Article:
If they just claim "free refills" then I say go for it and refill away! If they have a sign that specifies that free refills are limited to while you stay in the restaurant, then follow what the sign says.

The question to ask yourself is, if an employee at one of the MCDs down the road asks you what you are doing would you honestly explain to them what you are doing? If you would lie then you are stealing. If you would tell the truth ("I'm refilling the cup I bought four hours ago in Clevland") then you are pushing the limits of their policy. I do not think that many who would do this would tell the truth. If you have to lie about it you know you are wrong. Do the smart thing and but a cooler and then a six pack from the grocery store.

Over the long run this would probably save you more and you would be doing it legally!

I think that he crossed the line on this one. Sounds like a pretty sad individual.

JK, I think it depends on how you present yourself in the situation. If he said nothing about where he first bought the drink (and therefore, deliberately withheld key information), and in the process, misrepresented himself as the second franchise's original customer to get the free refill, then that's unethical.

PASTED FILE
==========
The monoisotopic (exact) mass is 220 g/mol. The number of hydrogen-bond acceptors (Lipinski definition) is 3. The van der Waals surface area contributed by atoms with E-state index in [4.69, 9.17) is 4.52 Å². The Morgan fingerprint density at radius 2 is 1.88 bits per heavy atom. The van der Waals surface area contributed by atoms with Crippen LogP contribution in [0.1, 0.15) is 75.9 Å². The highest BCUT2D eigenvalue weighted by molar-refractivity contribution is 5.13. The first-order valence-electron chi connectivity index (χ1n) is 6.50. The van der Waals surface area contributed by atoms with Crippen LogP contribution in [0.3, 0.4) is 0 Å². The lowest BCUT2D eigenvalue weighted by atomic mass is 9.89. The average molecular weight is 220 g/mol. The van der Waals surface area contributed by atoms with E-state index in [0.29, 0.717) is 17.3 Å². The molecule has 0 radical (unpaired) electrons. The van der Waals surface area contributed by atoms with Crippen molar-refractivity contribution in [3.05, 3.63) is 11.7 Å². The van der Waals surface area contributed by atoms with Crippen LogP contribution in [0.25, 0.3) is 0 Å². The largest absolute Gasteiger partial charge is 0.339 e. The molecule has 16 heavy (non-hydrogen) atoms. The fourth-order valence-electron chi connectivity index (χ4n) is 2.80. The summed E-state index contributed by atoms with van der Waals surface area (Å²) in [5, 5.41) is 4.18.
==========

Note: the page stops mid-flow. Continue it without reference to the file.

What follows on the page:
If he asked openly without misrepresentation, and they agreed that it was OK, then that would be fine.

Lying by omission is one of the worst kind of lies, because it can be just as as negative and profound as a full-face lie, and yet is much more subtle and easier to rationalize. The same thing goes for half-truths. But mix the two together, and it's one of the deadliest poisons to course through the human soul.

Yeah, it's only over a drink, but chances are good it's still unethical.

Not to mention what that concentrated sugar-water is doing to his body.

"If they just claim "free refills" then I say go for it and refill away! If they have a sign that specifies that free refills are limited to while you stay in the restaurant, then follow what the sign says."

This is why we have so many stupid signs in the US. Could I bring in a coke can and "re-fill" it at McDonalds because technically they just said "free refills?